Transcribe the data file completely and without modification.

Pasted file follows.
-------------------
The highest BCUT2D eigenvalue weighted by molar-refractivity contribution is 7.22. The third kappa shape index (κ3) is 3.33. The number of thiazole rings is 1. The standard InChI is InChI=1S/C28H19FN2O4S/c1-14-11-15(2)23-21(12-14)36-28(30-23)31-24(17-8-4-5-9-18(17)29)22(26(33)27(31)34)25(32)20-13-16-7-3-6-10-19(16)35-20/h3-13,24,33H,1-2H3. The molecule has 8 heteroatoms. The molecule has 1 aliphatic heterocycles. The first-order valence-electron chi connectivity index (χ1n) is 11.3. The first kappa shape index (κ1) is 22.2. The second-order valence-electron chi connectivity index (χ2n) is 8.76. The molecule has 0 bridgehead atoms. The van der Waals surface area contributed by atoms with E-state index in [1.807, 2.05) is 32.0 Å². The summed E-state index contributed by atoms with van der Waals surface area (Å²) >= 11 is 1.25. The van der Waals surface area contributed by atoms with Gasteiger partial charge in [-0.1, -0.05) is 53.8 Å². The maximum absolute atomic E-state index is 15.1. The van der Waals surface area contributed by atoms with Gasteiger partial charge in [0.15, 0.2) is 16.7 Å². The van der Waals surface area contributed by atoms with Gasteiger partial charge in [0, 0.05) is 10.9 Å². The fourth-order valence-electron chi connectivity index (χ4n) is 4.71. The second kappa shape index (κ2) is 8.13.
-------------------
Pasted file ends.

The highest BCUT2D eigenvalue weighted by molar-refractivity contribution is 7.22. The third kappa shape index (κ3) is 3.33. The number of thiazole rings is 1. The standard InChI is InChI=1S/C28H19FN2O4S/c1-14-11-15(2)23-21(12-14)36-28(30-23)31-24(17-8-4-5-9-18(17)29)22(26(33)27(31)34)25(32)20-13-16-7-3-6-10-19(16)35-20/h3-13,24,33H,1-2H3. The molecule has 8 heteroatoms. The molecule has 1 aliphatic heterocycles. The first-order valence-electron chi connectivity index (χ1n) is 11.3. The first kappa shape index (κ1) is 22.2. The second-order valence-electron chi connectivity index (χ2n) is 8.76. The molecule has 0 bridgehead atoms. The van der Waals surface area contributed by atoms with E-state index in [1.807, 2.05) is 32.0 Å². The summed E-state index contributed by atoms with van der Waals surface area (Å²) >= 11 is 1.25. The van der Waals surface area contributed by atoms with Gasteiger partial charge in [-0.1, -0.05) is 53.8 Å². The maximum absolute atomic E-state index is 15.1. The van der Waals surface area contributed by atoms with Gasteiger partial charge in [0.15, 0.2) is 16.7 Å². The van der Waals surface area contributed by atoms with Gasteiger partial charge in [0, 0.05) is 10.9 Å². The fourth-order valence-electron chi connectivity index (χ4n) is 4.71. The second kappa shape index (κ2) is 8.13.